You're way overthinking this shit. There are all kinds of reasons why one or another program does or doesn't consider you an appealing candidate, and there is no way to ever find out why. In relation to asking where else you are applying, the programs only want to know who the applicants consider their competition, mainly in the cases of students who decline offers.

Psych Post Doc said...

I told you! ;)

I have never heard of anyone doing #1, and even if a faculty member had a colleague at another school I can't imagine having that conversation.

#2 is possible. I haven't heard of people being rejected but I've definitely seen it where the faculty were pretty certain a person wouldn't be coming to the lower ranked (or less famous/lower paying) school.

But it's nearly impossible to know what factors come into play in any given year.

One question, did you personally contact the people you applied to work with? It's not a necessity, although the one piece of info you can usually get when you do this is whether they're even able to take a student during a given year. If you didn't communicate with those you applied to work with ahead of time, it could just be that they aren't taking a student that year. And that happens for a number of reasons from they don't have funding for a student, already have too many students in their lab, are going to be on sabbatical etc.

When are you going to visit #4?

Juniper Shoemaker said...

I'm sorry, JLK. That sucks.

Do you think you'll appeal? Do you think you'll work for now, bolster your application, and try again for your top choice next year? Or is it simply too intolerable to wait that long?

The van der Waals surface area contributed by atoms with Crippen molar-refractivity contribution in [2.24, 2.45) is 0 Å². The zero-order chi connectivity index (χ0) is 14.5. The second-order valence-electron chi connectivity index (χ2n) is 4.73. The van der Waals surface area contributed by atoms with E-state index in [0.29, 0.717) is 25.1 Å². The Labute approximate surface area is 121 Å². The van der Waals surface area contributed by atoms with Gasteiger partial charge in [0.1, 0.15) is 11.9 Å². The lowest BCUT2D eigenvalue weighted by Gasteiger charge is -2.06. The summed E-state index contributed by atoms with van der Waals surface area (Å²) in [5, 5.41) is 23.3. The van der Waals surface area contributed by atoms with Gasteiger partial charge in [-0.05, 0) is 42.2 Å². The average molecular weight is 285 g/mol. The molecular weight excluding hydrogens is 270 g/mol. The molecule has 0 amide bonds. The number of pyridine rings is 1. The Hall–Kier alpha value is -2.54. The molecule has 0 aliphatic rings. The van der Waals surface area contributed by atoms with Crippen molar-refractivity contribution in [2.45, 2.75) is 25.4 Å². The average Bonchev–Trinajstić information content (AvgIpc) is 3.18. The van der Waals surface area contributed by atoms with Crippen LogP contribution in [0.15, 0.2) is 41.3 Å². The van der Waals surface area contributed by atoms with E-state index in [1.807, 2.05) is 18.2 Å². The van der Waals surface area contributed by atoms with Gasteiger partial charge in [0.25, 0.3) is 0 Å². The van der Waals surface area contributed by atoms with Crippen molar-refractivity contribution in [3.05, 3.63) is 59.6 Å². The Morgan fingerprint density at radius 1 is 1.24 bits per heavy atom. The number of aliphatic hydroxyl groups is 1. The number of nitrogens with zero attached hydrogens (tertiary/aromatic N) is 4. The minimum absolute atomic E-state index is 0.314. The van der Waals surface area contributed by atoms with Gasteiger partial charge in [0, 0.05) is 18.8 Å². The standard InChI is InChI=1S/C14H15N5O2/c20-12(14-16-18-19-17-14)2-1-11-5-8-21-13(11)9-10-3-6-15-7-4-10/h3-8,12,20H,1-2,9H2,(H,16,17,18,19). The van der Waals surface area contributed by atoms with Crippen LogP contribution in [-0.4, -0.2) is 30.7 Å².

PhizzleDizzle said...

First and foremost, they use that info to figure out who their competitors are.

But schools will also accept/reject based on their predictions of whether someone will actually come or not because they might or might not get into "better" schools. If a school doesn't think an applicant will come anyway, sometimes they won't accept. There are a LOT of reasons why a school might accept or reject, I wouldn't break your brain trying to figure it out. I wouldn't assume anything based on this latest news. You never really know...

JLK said...

@CPP - I have no doubt I'm overthinking it, but...

@Phizzle - what if they assume I'll be going to a better program so they don't accept me, only I also get rejected from the better program? Then I end up going nowhere, and someone missed out on an awesome grad student. Seems to me like logic would force them to call those other programs to see where a student is on the list before making that assumption, right?

@Psych Post Doc - I contacted at least 1 faculty member at every school I applied to. In cases where 3+ faculty members are doing things I'm interested in, I only contacted my top choice mentors. There were many that I never heard back from, as expected. But contact with faculty does not seem to be the variable in question, because I had conversations with faculty at all of the 3 programs I've heard from so far. I am visiting my #4 choice program next weekend.